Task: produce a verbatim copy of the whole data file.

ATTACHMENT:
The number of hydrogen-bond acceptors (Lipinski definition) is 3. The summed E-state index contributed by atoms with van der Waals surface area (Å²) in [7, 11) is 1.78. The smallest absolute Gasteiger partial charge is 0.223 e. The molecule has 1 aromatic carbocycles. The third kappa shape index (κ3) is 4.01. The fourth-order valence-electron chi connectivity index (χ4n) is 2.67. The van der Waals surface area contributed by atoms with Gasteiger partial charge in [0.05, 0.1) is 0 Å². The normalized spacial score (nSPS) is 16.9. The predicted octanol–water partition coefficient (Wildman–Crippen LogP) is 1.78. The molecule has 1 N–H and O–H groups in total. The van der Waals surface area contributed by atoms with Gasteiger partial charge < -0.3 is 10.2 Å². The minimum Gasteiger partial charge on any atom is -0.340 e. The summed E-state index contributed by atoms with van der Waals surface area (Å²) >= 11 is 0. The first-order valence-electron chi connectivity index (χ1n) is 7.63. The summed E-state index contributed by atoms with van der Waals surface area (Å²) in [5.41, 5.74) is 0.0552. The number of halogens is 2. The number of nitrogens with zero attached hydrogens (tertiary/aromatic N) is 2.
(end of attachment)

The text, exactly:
The number of hydrogen-bond acceptors (Lipinski definition) is 3. The summed E-state index contributed by atoms with van der Waals surface area (Å²) in [7, 11) is 1.78. The smallest absolute Gasteiger partial charge is 0.223 e. The molecule has 1 aromatic carbocycles. The third kappa shape index (κ3) is 4.01. The fourth-order valence-electron chi connectivity index (χ4n) is 2.67. The van der Waals surface area contributed by atoms with Gasteiger partial charge in [0.05, 0.1) is 0 Å². The normalized spacial score (nSPS) is 16.9. The predicted octanol–water partition coefficient (Wildman–Crippen LogP) is 1.78. The molecule has 1 N–H and O–H groups in total. The van der Waals surface area contributed by atoms with Gasteiger partial charge < -0.3 is 10.2 Å². The minimum Gasteiger partial charge on any atom is -0.340 e. The summed E-state index contributed by atoms with van der Waals surface area (Å²) >= 11 is 0. The first-order valence-electron chi connectivity index (χ1n) is 7.63. The summed E-state index contributed by atoms with van der Waals surface area (Å²) in [5.41, 5.74) is 0.0552. The number of halogens is 2. The number of nitrogens with zero attached hydrogens (tertiary/aromatic N) is 2.